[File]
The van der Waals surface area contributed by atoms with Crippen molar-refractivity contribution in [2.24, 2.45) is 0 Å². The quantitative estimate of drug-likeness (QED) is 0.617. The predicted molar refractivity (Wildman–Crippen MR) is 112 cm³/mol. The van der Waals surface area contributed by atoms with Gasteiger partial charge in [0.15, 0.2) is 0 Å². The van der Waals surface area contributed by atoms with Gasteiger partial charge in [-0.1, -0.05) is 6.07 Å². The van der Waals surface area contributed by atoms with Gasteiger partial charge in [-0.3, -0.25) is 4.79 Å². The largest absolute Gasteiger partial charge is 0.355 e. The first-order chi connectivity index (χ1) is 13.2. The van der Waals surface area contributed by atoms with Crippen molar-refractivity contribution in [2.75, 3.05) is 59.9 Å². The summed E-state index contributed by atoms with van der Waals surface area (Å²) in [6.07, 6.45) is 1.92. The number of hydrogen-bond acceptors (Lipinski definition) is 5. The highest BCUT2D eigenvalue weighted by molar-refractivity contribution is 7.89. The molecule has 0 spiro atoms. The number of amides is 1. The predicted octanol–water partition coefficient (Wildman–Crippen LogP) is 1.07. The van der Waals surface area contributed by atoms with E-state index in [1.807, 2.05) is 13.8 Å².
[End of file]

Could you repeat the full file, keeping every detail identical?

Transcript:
The van der Waals surface area contributed by atoms with Crippen molar-refractivity contribution in [2.24, 2.45) is 0 Å². The quantitative estimate of drug-likeness (QED) is 0.617. The predicted molar refractivity (Wildman–Crippen MR) is 112 cm³/mol. The van der Waals surface area contributed by atoms with Gasteiger partial charge in [0.15, 0.2) is 0 Å². The van der Waals surface area contributed by atoms with Gasteiger partial charge in [-0.1, -0.05) is 6.07 Å². The van der Waals surface area contributed by atoms with Gasteiger partial charge in [-0.3, -0.25) is 4.79 Å². The largest absolute Gasteiger partial charge is 0.355 e. The first-order chi connectivity index (χ1) is 13.2. The van der Waals surface area contributed by atoms with Crippen molar-refractivity contribution in [2.75, 3.05) is 59.9 Å². The summed E-state index contributed by atoms with van der Waals surface area (Å²) in [6.07, 6.45) is 1.92. The number of hydrogen-bond acceptors (Lipinski definition) is 5. The highest BCUT2D eigenvalue weighted by molar-refractivity contribution is 7.89. The molecule has 0 spiro atoms. The number of amides is 1. The predicted octanol–water partition coefficient (Wildman–Crippen LogP) is 1.07. The van der Waals surface area contributed by atoms with E-state index in [1.807, 2.05) is 13.8 Å².